Last updated on 3rd November 2011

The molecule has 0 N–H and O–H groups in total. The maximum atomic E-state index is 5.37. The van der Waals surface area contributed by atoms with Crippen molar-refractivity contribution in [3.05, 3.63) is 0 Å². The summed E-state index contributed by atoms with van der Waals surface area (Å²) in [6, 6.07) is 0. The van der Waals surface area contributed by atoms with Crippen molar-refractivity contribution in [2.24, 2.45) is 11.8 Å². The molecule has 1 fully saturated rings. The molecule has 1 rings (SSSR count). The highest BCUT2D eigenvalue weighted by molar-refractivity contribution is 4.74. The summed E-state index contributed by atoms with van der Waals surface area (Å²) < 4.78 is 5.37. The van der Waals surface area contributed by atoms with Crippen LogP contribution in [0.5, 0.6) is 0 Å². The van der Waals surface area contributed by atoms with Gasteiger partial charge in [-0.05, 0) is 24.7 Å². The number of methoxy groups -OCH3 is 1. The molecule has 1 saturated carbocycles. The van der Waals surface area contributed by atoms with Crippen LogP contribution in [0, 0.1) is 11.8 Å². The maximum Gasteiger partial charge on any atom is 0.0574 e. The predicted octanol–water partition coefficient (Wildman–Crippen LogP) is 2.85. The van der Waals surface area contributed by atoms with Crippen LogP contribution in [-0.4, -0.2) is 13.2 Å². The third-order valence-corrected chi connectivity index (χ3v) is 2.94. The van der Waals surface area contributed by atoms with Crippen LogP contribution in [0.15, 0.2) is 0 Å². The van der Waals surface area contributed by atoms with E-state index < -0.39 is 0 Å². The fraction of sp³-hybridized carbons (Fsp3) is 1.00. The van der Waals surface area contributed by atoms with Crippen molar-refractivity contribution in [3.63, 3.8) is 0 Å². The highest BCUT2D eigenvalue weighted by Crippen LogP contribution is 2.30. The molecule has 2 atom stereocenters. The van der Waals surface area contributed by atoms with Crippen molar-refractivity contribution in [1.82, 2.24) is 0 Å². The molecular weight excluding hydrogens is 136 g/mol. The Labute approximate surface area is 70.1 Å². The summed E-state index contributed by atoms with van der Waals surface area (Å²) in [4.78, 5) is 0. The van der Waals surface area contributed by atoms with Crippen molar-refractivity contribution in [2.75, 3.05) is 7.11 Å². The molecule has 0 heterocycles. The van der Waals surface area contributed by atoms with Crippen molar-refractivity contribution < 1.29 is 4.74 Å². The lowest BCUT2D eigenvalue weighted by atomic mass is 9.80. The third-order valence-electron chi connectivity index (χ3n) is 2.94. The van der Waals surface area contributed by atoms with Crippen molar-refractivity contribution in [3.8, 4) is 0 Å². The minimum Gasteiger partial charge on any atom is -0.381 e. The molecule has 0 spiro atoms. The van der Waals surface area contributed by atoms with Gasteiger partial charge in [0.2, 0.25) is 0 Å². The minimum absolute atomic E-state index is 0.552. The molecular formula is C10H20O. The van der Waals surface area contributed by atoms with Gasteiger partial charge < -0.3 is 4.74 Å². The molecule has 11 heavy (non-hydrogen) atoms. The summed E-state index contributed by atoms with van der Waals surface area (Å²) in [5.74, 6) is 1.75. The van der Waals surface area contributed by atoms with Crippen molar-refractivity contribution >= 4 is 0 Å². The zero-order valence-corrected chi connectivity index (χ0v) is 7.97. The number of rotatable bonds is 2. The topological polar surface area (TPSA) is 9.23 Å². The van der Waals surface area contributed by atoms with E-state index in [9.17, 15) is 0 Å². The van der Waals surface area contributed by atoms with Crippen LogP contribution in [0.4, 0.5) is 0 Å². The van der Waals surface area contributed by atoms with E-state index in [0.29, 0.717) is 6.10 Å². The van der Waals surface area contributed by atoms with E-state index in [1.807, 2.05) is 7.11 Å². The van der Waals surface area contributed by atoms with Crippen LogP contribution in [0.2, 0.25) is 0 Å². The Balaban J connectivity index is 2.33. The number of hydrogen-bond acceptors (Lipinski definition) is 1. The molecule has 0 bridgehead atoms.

I wrote a couple of days ago - in the blog post "Mindfulness: teaching & learning" - about a day workshop I'm due to co-run this Saturday on "Mindfulness & hypnosis". One of the learning objective for this workshop is "To understand what ‘mindfulness' involves". I find it helpful to see that there are at least two very different ways of approaching this question. One way views mindfulness through its origins in Buddhist meditation practice. There can be many benefits from using this 'traditional lens' - not least the wealth of experience on teaching meditation skills to help people increase their ability to be mindful. A second helpful way of viewing mindfulness is more scientific and possibly even more open-minded. This latter approach seeks to understand what a mindful mode of being involves. What are the attentional abilities and attitudinal stances that characterise mindfulness? Are there some ways of practising meditation that nourish our ability to be mindful more effectively than other types of meditation practice? More radically, are there other methods of learning to be more mindful that don't involve meditation practice? If there are other methods of developing mindfulness, in what ways might they be more or less effective than using traditional meditation training? Fascinating questions. I think the Buddha would have approved!